Attal struck a cautiously optimistic tone at a press conference following the weekly cabinet meeting, as figures showed that cases were falling markedly in time for the country’s schools to reopen. But ICU figures in metropolitan France, and the more difficult situation in overseas territories where vaccination rates are much lower, tempered the message.
Attal said: “This rentrée takes place in a completely different context to last year: the vaccination of three quarters [of the population] has proved its worth and offers precious security.”
He was speaking hours after it was revealed that 10 million people in France have yet to be vaccinated. In total 85.9 percent of the adult population have had one dose of vaccine – and 79.1 percent are fully vaccinated.
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— Nicolas Berrod (@nicolasberrod) August 31, 2021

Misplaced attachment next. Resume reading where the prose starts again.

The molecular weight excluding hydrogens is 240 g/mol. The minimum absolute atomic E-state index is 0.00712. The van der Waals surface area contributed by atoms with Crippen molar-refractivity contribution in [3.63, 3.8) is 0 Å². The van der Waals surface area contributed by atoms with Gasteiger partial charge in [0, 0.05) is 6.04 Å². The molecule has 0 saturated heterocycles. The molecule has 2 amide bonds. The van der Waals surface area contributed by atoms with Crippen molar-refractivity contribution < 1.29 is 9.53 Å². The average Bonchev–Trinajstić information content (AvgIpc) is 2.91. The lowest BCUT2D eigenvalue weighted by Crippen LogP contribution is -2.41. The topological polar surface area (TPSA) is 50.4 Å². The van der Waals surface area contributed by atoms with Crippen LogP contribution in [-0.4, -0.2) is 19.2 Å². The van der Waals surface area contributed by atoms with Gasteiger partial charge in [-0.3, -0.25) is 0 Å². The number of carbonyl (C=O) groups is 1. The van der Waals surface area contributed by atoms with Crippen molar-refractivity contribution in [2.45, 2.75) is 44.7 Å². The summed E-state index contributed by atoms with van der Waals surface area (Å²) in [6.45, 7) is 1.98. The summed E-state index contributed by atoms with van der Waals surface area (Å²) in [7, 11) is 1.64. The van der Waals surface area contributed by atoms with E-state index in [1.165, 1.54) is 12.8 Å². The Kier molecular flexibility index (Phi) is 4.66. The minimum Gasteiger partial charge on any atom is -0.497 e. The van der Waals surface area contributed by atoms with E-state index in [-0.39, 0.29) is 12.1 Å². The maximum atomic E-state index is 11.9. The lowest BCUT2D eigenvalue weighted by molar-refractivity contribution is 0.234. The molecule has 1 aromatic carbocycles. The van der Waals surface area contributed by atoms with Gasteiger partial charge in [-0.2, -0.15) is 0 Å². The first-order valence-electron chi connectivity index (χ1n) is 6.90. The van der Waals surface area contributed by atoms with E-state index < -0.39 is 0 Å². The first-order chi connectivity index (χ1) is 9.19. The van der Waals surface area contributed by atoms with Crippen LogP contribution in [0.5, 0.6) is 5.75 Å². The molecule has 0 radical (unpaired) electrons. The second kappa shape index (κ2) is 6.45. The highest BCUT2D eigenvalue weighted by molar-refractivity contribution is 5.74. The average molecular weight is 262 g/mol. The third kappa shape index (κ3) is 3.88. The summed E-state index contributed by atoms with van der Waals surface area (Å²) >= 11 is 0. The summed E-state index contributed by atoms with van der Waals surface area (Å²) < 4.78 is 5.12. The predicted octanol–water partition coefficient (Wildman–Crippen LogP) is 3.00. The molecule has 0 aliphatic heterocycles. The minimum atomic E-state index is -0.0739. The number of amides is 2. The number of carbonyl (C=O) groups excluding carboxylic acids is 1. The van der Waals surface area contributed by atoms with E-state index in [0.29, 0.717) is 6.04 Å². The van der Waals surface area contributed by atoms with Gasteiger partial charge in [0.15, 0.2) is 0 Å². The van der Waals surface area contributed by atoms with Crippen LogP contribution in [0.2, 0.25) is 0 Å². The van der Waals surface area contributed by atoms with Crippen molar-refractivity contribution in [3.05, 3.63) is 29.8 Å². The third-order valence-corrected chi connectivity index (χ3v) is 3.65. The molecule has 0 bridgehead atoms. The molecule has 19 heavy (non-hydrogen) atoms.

Of the total population who are eligible for vaccine – 12 years old and upwards – 83.9 percent have had at least one dose while 76.2 percent are fully vaccinated and looking at France’s total population (including children under 12) 72.1 percent have had at least one dose and 65.5 percent are fully vaccinated.
“The number of infections has been falling for two weeks and the incidence rate is declining everywhere,” Attal said, adding that authorities can show “cautious optimism”.
But he urged people to remain on their guard. “The improvement is there but we must maintain our efforts, especially as the return to school and work and falling temperatures in autumn could prompt a resumption of the epidemic.
“The situation is still precarious,” he said. “Nearly one in two intensive care beds is occupied by Covid patients
“We are not lowering our guard,” Attal said, highlighting the government’s “four-level protocol for schools [that] will allow the rules to be adapted at local level … [while] each establishment has prepared an educational continuity plan”.